Speaking with words from that local will not ensure you loose your "American accent" any faster.
 

Mike Cash

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gurauki said:
So, to get rid of my american accent when speaking japanese, it's important to pick up a distinct one as soon as possible.

Right.

We all know that the accent of standard Japanese is indistinguishable from the accent of American English.

Seriously, you come up with such naive tommyrot that I can't think of a way to take it apart and straighten you out on it without coming across as viciously cruel.....which is all that has kept me from doing it.

And, like Elizabeth, I am extremely loath to say anything which seems critical of another person's best efforts with whatever language they're learning....but suffice it to say that when I suggested that instead of this odd idea you have regarding picking up a dialect you should give thought to concentrating on standard Japanese I was doing my darnedest to be gentle.

Butchered grammar, inadequate vocabulary, and lack of familiarity with natural ways of phrasing things will completely erase any Kewl Quotient that may or may not be associated with mimicking some obscure regional dialect. And there is no reason to think that a regional dialect will eliminate an American accent.

Actually, this sort of desire to do something to separate one's self from the anime crowd by speaking in dialect in very common, though it is almost always Kansai-ben. Another common reason to wish to put on the affectation of a regional dialect is to cover up one's deficiencies in the presence of students who put effort into standard Japanese. "You didn't understand me? Oh!....haha....sorry! I always forget and speak in Iwate-ben. Of course you wouldn't understand that....haha." Anything will serve the purpose, just so long as one can play it off and one-up the others, even if it is totally bogus. Pathetic is what it is, はっきり言わしてもらえば.
 

JimmySeal

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People are probably mistaking you for an otaku because you are speaking shoddy Japanese with an American accent. To the best of my knowledge, anime fans are not known for speaking standard Japanese; they are mostly known for speaking bad Japanese.
People who speak Japanese well in any dialect (including the standard dialect) are rarely mistaken for anime nuts. Someone who has reached that point is usually assumed to have more than comic books and cartoons in their heads.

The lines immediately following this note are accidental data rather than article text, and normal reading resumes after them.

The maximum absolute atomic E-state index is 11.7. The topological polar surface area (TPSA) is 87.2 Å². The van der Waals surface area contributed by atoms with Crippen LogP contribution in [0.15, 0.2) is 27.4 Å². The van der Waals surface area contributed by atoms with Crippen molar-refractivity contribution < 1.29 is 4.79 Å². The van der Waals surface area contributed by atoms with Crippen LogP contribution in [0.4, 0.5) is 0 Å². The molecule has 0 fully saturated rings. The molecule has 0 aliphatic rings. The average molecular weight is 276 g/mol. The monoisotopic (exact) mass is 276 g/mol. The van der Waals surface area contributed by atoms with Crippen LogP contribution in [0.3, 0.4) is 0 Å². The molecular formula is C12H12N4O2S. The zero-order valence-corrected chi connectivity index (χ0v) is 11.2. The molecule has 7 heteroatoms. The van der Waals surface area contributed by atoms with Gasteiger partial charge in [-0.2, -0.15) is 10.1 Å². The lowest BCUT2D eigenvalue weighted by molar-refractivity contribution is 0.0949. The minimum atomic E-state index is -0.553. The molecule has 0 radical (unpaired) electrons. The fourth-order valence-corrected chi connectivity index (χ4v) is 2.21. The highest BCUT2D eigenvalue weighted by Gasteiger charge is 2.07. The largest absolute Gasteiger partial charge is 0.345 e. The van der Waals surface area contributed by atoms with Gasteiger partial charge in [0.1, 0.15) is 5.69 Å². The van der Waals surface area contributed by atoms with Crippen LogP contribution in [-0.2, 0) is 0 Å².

Of course this is all moot anyway. Unless you can find an extensive collection of Iwate-ben audio and/or a conversation partner who speaks that dialect, there is no way that you will acquire the accent of that dialect. It's impossible. You can't learn an accent by reading web pages.

So stick to standard Japanese and if someday you find yourself living in some regional area of Japan, I hope you enjoy picking up the local dialect. I must admit, it is a bit fun.
 

Gurauki

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It's still at a rather low level from the bits and pieces that I've been able to glean here.

Are you a native? I was always told (and noticed on my own) that natives typically don't say such things like that. And only a native would be able to determine my ability, so, by rating me as a non-native, you are becomming a hypocrite for trying to be something you're not, which is what you're accusing me of doing.

But most importantly, who wouldn't be suspicious and hostile of their beautiful, unique language being experimented with by a foreigner only interested in losing an accent and proving in some very idealized way their fidelity to traditional Japanese culture ? The whole idea behind picking a dialect arbitrarily because there is more documentation of it on the Internet is insulting and I have no doubt completely incomprehensible from the standpoint of the people you profess to respect so highly.

That is a matter of opinion. Unless japanese get offended easily, i can't see why they'd be bothered. I would imagin they would have more respect for some one who's trying to learn one.

Speaking with words from that local will not ensure you loose your "American accent" any faster.

Of course not, though trying to match the accent itself will. Using the words makes me use the dialect's words, using the accent makes me loose my american accent. And they both seemingly come together in japan.

We all know that the accent of standard Japanese is indistinguishable from the accent of American English. Seriously, you come up with such naive tommyrot that I can't think of a way to take it apart and straighten you out on it without coming across as viciously cruel.....which is all that has kept me from doing it.